Clinical Trials.gov Identifier: NCT00578981
doi:10.1186/1745-6215-10-113
PMCID: PMC2796658  PMID: 20003299
8.  Common sequence variants on 20q11.22 confer melanoma susceptibility 
Nature genetics  2008;40(7):838-840.
We conducted a genome-wide association pooling study for cutaneous melanoma and performed validation in samples totalling 2019 cases and 2105 controls. Using pooling we identified a novel melanoma risk locus on chromosome 20 (rs910873, rs1885120), with replication in two further samples (combined P <1 × 10-15). The odds ratio is 1.75 (1.53, 2.01), with evidence for stronger association in early onset cases.
doi:10.1038/ng.163
PMCID: PMC2755512  PMID: 18488026
9.  Induction of a Chronic Disease State in Patients With Smoldering or Indolent Multiple Myeloma by Targeting Interleukin 1β-Induced Interleukin 6 Production and the Myeloma Proliferative Component 
Mayo Clinic Proceedings  2009;84(2):114-122.
OBJECTIVE: To conduct in vitro studies as well as a phase 2 clinical trial in patients with smoldering or indolent multiple myeloma to determine if interleukin 1 (IL-1) inhibitors can delay or prevent active myeloma.
PATIENTS AND METHODS: Stromal cells were cocultured with IL-1β-expressing myeloma cells in the presence of dexamethasone, IL-1 receptor antagonist (IL-1Ra), or both. Levels of interleukin 6 (IL-6) and of apoptosis were also quantified. Between November 19, 2002, and May 24, 2007, 47 patients were enrolled in the study and subsequently treated with IL-1Ra. In 25 (53%) of the 47 study patients, low-dose dexamethasone (20 mg/wk) was added. The primary end point was progression-free survival (PFS).
RESULTS: In vitro, IL-1Ra was superior to dexamethasone at inhibiting IL-6 production; maximal IL-6 inhibition and apoptosis induction were achieved by addition of both IL-1Ra and dexamethasone. In the clinical trial, 3 patients achieved a minor response to IL-1Ra alone; 5 patients achieved a partial response and 4 patients a minor response after addition of dexamethasone. Seven patients showed a decrease in the plasma cell labeling index that paralleled a decrease in high-sensitivity C-reactive protein (hs-CRP) levels. The median overall PFS was 37.5 months. The median PFS for patients without (n=12) or with (n=35) a greater than 15% decrease in 6-month vs baseline hs-CRP levels was 6 months and more than 3 years, respectively (P=.002). Disease stability was maintained in 8 patients who received therapy for more than 4 years.
CONCLUSION: In patients with smoldering or indolent multiple myeloma who were at risk of progression to active myeloma, treatment with IL-1 inhibitors decreased the myeloma proliferative rate and hs-CRP levels in those who responded, leading to a chronic disease state and an improved PFS.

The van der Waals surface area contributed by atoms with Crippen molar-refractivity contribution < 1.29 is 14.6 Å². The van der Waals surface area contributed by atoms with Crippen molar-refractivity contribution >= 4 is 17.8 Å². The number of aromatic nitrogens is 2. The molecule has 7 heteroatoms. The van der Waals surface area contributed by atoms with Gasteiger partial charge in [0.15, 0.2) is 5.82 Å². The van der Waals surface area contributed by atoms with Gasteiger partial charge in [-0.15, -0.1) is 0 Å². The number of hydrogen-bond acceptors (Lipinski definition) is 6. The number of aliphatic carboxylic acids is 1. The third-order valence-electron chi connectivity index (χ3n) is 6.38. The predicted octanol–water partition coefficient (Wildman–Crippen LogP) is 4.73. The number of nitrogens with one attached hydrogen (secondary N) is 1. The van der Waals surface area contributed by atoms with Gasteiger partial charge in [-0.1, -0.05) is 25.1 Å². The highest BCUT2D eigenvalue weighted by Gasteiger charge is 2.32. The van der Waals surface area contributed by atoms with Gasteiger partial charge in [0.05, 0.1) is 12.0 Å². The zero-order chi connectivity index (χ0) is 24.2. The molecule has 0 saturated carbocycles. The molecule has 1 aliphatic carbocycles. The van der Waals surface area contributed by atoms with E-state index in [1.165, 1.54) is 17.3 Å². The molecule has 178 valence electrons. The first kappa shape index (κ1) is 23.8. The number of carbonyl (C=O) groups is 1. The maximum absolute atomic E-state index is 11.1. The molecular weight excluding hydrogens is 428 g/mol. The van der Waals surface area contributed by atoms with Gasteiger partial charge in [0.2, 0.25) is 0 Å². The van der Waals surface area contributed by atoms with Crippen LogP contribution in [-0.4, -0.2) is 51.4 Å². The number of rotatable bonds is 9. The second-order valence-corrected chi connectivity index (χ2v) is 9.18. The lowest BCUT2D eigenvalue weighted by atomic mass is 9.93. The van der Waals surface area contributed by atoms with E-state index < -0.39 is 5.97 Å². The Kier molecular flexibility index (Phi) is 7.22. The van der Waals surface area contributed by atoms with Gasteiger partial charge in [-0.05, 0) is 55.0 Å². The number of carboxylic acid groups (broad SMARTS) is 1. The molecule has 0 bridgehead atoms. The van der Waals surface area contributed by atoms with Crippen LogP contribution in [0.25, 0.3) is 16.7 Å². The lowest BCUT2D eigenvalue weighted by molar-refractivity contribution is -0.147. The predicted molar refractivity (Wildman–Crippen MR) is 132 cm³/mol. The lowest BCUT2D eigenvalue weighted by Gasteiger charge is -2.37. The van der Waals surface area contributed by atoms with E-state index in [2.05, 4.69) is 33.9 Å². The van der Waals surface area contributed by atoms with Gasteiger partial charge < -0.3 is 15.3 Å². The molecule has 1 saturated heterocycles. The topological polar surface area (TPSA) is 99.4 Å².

Trial Registration: clinicaltrials.gov identifier: NCT00635154
In patients with smoldering or indolent multiple myeloma at risk of progression to active myeloma, treatment with interleukin 1 inhibitors decreased the myeloma proliferative rate and high-sensitivity C-reactive protein levels in those who responded, leading to a chronic disease state and an improved progression-free survival.
PMCID: PMC2664581  PMID: 19181644
10.  Immunoglobulin diversity gene usage predicts unfavorable outcome in a subset of chronic lymphocytic leukemia patients 
Survival of patients with B cell chronic lymphocytic leukemia (B-CLL) can be predicted by analysis of mutations in the immunoglobulin heavy chain variable gene (IGHV). Patients without mutations (unmutated [UM]) are at greater risk for disease progression and death than patients with mutations (M). Despite this broad prognostic difference, there remains wide intragroup variation in the clinical outcome of UM patients, especially those with low/intermediate Rai risk disease. We evaluated UM B-CLL patients with low/intermediate Rai risk to determine the relationship between IGHV, IGH diversity (IGHD), and IGH joining (IGHJ) gene usage and time to treatment (TTT). Irrespective of IGHV usage, UM patients whose B-CLL cells expressed the IGHD3-3 gene had a significantly shorter TTT than other UM B-CLL patients, and specifically, use of the IGHD3-3 gene in reading frame 2 (RF2) predicted shorter TTT. As expected, Rai risk was the best single prognostic factor for TTT; however, IGHD usage was also a significant variable for TTT. Therefore, both IGHD gene and IGHD RF usage have prognostic relevance in UM B-CLL patients with low/intermediate Rai risk disease. In addition, these data support the concept that antigen-driven selection of specific Ig receptors plays a role in the clinical course of B-CLL.
doi:10.1172/JCI32625
PMCID: PMC2117767  PMID: 18064298
11.  Evaluation of multiple displacement amplification in a 5 cM STR genome-wide scan 
Nucleic Acids Research  2005;33(13):e119.
Multiple displacement amplification (MDA) has emerged as a promising new method of whole genome amplification (WGA) with the potential to generate virtually unlimited genome-equivalent DNA from only a small amount of seed DNA. To date, genome-wide high marker density assessments of MDA–DNA have focussed mainly upon suitability for single nucleotide polymorphism (SNP) genotyping applications. Suitability for short tandem repeat (STR) genotyping has not been investigated in great detail, despite their inherent instability during DNA replication, and the obvious challenge that this presents to WGA techniques. Here, we aimed to assess the applicability of MDA in STR genotyping by conducting a genome-wide scan of 768 STR markers for MDAs of 15 high quality genomic DNAs. We found that MDA genotyping call and accuracy rates were only marginally lower than for genomic DNA. Pooling of three replicate MDAs resulted in a small increase in both call rate and genotyping accuracy. We identified 34 STRs (4.4% of total markers) of which five essentially failed with MDA samples, and 29 of which showed elevated genotyping failures/discrepancies in the MDAs. We emphasise the importance of DNA and MDA quality checks, and the use of appropriate controls to identify problematic STR markers.
doi:10.1093/nar/gni126
PMCID: PMC1182175  PMID: 16055919

Results 1-11 (11)